Saving for a Rainy Day
Rainy days or not, saving a part of what you earn is a habit that everyone needs to cultivate
By Saurin Parikh | Oct 10, 2015
Idioms are confusing. They're probably the toughest part about a language to learn, along with figures of speech. When I was in school, idioms really messed with my head. I couldn't make head or tail of them. There was this one particular idiom that bemused me the most - 'Save for a rainy day'.
I could never really figure out what we were supposed to save for a rainy day. An umbrella? A windcheater? Maybe it was gum boots or some special kind of clothes. I had no clue. And I wondered why these items were to be saved for a rainy day; we didn't use them when it didn't rain anyway. Why did they warrant saving? As you can imagine, I had a childhood with troubles over grave issues. But as is almost always the case, we grow up wiser. I did too, learning exactly what 'saving for a rainy day' meant, in my late teens.
During those days, my parents used to give me a monthly allowance for my entertainment-related activities. I usually spent that pocket money on movies and outings with friends. Needless to say, most of it was spent in the first couple of weeks of the month. The second half of the month was spent doing activities that required little or no cash. Saving some part of my pocket money never even crossed my mind. Until one fine day when I heard about the concert of a happening band to be held in my city. By the time concert tickets went on sale, I had run out of my pocket money for the month. I didn't have any money left to buy the tickets. I did eventually emotionally blackmail my mom into giving me an advance on my next month's allowance, but had I been saving, I wouldn't have needed to do that.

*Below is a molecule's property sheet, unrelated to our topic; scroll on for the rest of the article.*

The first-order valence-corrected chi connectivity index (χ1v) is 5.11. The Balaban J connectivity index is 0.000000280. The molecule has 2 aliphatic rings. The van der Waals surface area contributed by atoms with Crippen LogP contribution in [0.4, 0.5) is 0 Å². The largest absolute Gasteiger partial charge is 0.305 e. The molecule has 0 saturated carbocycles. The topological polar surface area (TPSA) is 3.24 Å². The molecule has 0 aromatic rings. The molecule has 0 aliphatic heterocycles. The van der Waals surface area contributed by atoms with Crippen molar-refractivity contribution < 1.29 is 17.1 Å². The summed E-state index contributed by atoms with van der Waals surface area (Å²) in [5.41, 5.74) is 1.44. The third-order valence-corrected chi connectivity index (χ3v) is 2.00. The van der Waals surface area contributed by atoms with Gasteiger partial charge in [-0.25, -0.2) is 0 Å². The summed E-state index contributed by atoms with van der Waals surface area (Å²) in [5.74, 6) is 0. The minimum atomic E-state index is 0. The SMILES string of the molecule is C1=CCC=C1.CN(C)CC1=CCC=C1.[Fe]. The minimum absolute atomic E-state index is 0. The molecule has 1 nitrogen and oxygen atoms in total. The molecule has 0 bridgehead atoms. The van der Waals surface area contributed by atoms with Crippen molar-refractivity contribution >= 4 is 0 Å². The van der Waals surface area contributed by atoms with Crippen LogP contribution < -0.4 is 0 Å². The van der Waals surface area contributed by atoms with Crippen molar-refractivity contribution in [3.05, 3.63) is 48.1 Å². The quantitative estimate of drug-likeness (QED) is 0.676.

Thankfully, that incident got me into the habit of saving. It wasn't even much - it began with 5 per cent of my pocket money and graduated to 10 per cent of my salary when I started working. Even that much is enough, because as the saying goes - something is better than nothing.
The habit has stayed with me over the years. I invest a definite part of what I earn every month. This, after I have accumulated an adequate amount in a separate bank account to take care of emergencies. I also have a fixed amount earmarked for my insurance premiums.
This habit of saving has allowed me to be prepared for all sorts of rainy days. Be it slight rains or flood situations, I have my umbrellas, windcheaters and gum boots ready. After all, it's better to stay dry than to try and get dry after getting wet. Or in the words of another idiom - better to be safe than sorry.
This column first appeared in August 2014.